Paralegal Karen Fair summarizes a case that examines the issue of surveillance video disclosure.
In Arsenault-Armstrong v. Burke et al, 2013 ONSC 4353, the plaintiff in a personal injury case brought a motion for an order to compel the defendant to produce information on observations made during surveillance of the plaintiff.
Justice P.B. Hambly found that the defendant must provide the particulars of the surveillance even if the defendant does not intend to rely on it at trial. Justice Hambly determined that “[i]f the defendant intends to rely on the surveillance as substantive evidence at trial it must produce the surveillance report including a video tape pursuant to Rule 30.09.”
However, if the defendant intends to rely on the surveillance for impeachment purposes, the defendant is required to provide the full particulars of the surveillance. A report or video recording is not required. This position is supported in the Beland decision where Justice Howden did not allow the defendant to attempt to impeach the plaintiff with the surveillance evidence if the defendant had not disclosed the evidence to the plaintiff.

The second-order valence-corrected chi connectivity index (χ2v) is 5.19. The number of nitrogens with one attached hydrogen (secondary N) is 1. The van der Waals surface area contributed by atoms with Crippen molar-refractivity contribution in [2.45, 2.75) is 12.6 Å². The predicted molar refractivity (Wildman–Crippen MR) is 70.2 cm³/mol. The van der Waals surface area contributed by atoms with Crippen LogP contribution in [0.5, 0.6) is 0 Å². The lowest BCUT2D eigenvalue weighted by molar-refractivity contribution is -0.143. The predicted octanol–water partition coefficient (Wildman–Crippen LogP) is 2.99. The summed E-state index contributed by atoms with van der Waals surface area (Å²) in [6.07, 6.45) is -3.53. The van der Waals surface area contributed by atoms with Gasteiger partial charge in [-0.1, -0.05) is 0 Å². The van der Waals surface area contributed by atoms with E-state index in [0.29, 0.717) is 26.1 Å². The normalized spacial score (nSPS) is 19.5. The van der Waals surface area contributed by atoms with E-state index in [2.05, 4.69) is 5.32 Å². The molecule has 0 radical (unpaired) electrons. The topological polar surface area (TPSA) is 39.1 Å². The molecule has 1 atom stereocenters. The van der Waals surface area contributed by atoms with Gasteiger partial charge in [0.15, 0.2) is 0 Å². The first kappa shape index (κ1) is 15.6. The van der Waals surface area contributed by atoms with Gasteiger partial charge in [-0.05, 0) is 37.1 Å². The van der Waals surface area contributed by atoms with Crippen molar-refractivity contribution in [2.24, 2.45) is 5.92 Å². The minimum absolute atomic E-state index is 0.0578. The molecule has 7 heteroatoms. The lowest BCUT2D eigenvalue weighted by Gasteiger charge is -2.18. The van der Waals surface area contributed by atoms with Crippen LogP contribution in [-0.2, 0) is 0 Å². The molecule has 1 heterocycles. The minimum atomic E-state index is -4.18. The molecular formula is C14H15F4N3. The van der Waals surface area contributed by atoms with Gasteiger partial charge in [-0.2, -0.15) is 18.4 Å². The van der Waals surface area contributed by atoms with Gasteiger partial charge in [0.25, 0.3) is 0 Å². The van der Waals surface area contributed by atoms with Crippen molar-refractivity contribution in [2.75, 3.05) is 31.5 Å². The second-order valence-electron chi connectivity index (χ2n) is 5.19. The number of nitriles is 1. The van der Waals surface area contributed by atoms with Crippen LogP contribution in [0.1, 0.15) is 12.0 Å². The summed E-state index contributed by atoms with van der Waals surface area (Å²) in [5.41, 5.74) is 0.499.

Informs the Plaintiff
In addition to the defendant relying on the surveillance evidence at trial, Justice Hambly found that the disclosure has other purposes.
The surveillance evidence will assist the plaintiff in evaluating the strength of her case and arriving at her settlement position prior to trial. Even if the defendant will not be able to use the surveillance evidence for impeachment purposes, as a result of its non-disclosure, the defence will gain knowledge of the plaintiff from the surveillance evidence which will be able to use to its benefit. A requirement that the defence produce it even if it does not presently intend to use at trial is consistent with what the Court of Appeal said in Ceci v. Bonk (1992), 7 O.R. (3d) 381.
Justice Hambly reasoned that if the surveillance particulars are disclosed to the plaintiff, she can evaluate her case and perhaps avoid unnecessary costs.